4 Outdoor Makeovers of Oddly Shaped Lots

If you’re looking for design ideas for your unusually shaped outdoor space, take a peek at the following gardens that all make the most of challenging starting points. Steep slopes, a narrow side yard and a backyard shaped like a pie slice have all become beautiful, inviting garden spaces thanks to creative design moves. Take a look and tell us: Could you see any of these design ideas working for your outdoor space?

Before Photo
1. Walled-In Canyon Becomes an Inviting Outdoor Living Space

Designer: Seed Studio Landscape Design
Size: Total exterior space is 700 square feet (65 square meters)

Before: This San Francisco side yard had good bones, including existing cedar fencing and slate pavers, but felt more like a walled-in pen than an inviting garden.

Seed Studio Landscape Design
After: Landscape designer Steve Ritchey treated the side yard more as an indoor-outdoor living room than as a planted garden. He added wooden crossbeams overhead to create an outdoor ceiling, emphasizing the room-like feeling of the courtyard.

Instead of breaking up the slate patio into planting areas, Ritchey kept the floor space open, save for one area for a Japanese maple (Acer palmatum) in the corner. He added planter boxes at the top of the fence filled with blue chalk sticks (Senecio mandraliscae), native island alumroot (Heuchera maxima) and western sword fern (Polystichum munitum), creating a cascade of foliage and an attractive view from upstairs windows. New steppingstones set in gravel help alleviate the canyon-like feeling of the pathway leading to the small back garden.

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Seed Studio Landscape Design
With the sliding doors flung open, the new side yard seating area flows into the indoor dining room. A handsome new outdoor sofa and side chair provide a destination for relaxing.

Read more about this urban garden retreat

Before Photo

Green Tree Garden Design Ltd

2. Pie-Slice-Shape Lot Becomes Dynamic Garden With Curves

Designer: Green Tree Garden Design

Before: This long, tapered backyard did little to inspire getting outside — save for retrieving something from the garden shed — and wasn’t much to admire from inside the house. The patchy lawn and encroaching trees from neighbors’ property emphasized the odd shape of the property, which is in Harpenden, Hertfordshire, England.

Green Tree Garden Design Ltd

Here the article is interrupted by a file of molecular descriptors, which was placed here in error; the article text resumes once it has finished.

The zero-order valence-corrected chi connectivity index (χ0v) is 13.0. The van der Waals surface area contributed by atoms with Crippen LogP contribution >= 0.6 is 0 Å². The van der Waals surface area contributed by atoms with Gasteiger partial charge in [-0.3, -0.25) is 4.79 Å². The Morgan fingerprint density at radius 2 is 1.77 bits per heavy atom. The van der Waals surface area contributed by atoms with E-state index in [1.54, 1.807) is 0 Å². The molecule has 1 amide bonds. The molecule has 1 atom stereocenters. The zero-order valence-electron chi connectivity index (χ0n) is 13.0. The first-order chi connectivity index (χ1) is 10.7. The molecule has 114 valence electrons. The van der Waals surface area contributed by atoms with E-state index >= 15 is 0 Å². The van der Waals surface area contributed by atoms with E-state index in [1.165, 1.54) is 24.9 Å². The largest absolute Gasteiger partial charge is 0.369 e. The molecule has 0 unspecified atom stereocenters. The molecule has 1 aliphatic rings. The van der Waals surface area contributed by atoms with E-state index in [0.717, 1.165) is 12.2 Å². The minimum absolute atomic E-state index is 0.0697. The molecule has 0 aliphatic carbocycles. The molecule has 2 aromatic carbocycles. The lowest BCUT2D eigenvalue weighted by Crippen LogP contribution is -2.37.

After: A welcoming patio set off the back of the house provides a viewing area to appreciate the much more dynamic garden. Designer Fiona Green used a series of interlocking circles to define areas of lawn and planting beds. A cobblestone path meanders between the different areas like the path of a river down a valley, drawing one’s eye from side to side rather than just straight down the yard.

The central position of a Japanese maple in a circular bed halfway down the garden gently interrupts the sightline and encourages a visual pause.

Green Tree Garden Design Ltd
While the original shed remains, a new cobblestone patio and cafe table make the end of the garden not just a practical destination but one that’s lovely to view from across the garden as well.
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Before Photo
3. Steep Ravine Becomes Terraced Garden With Soaking Tub

Designer: Abigail Hazell Landscape & Garden Design
Size: 1,240 square feet (115 square meters); 46 by 89 feet, plus balconies and terraces

Before: Positioned on a steep slope above a ravine, this site in Cheddar Gorge, Somerset, England, presented little usable space. It did, however, offer the promise of dramatic views of the limestone rock face and water below. The original garden was overgrown and filled with construction rubble from the previous owners.

Abigail Hazell Landscape & Garden Design Ltd.
After: Designer Abigail Hazell carved the slope into three terraces: an upper tier with sun lounges and a romantic, ruin-inspired fireplace; a middle deck with an in-ground soaking tub; and a bottom terrace planted with meadow grasses and spring bulbs.
Abigail Hazell Landscape & Garden Design Ltd.
While the steep slope presented a major initial challenge, the terraced design has turned the vertical drop into an asset. The elevation change separates areas while keeping views of the gorge uninterrupted from every level.

Here, in the bottom meadow section of the garden, gentle rock retaining walls prevent erosion down the hillside to the ravine, and a hanging swing seat provides one more place where someone can hang out and enjoy the view.

Read more about this terraced landscape

Before Photo
4. Sloped Lawn Becomes Meditative Garden

Landscape designer: Sarah Herman Landscape Design
Landscape contractor: Earth Lines Landscape
Size: About one-tenth of an acre

Before: While this lot in Berkeley, California, offered fabulous views of the San Francisco Bay, the original yard didn’t provide the homeowners with what they were looking for in an outdoor space.

Sarah Herman Landscape Design
After: The new garden offers spaces for outdoor living, entertaining and quiet contemplation — ticking all the boxes on the homeowners’ wish list. A decomposed gravel path winds through multiple garden spaces; it starts at a fire pit patio, then curves around a flagstone labyrinth, then moves past a native meadow garden and finally ends at a kitchen garden, set off by a redwood arbor.

Plantings include many California natives, including California poppies (Eschscholzia californica), toyon (Heteromeles arbutifolia) and western redbud (Cercis occidentalis), as well as low-water staples such as rosemary and agave. The climate-appropriate plantings offer far more to local pollinators and wildlife — and interest for the homeowners — than the expanse of clipped grass did before.

Sarah Herman Landscape Design
Read more about this hillside retreat

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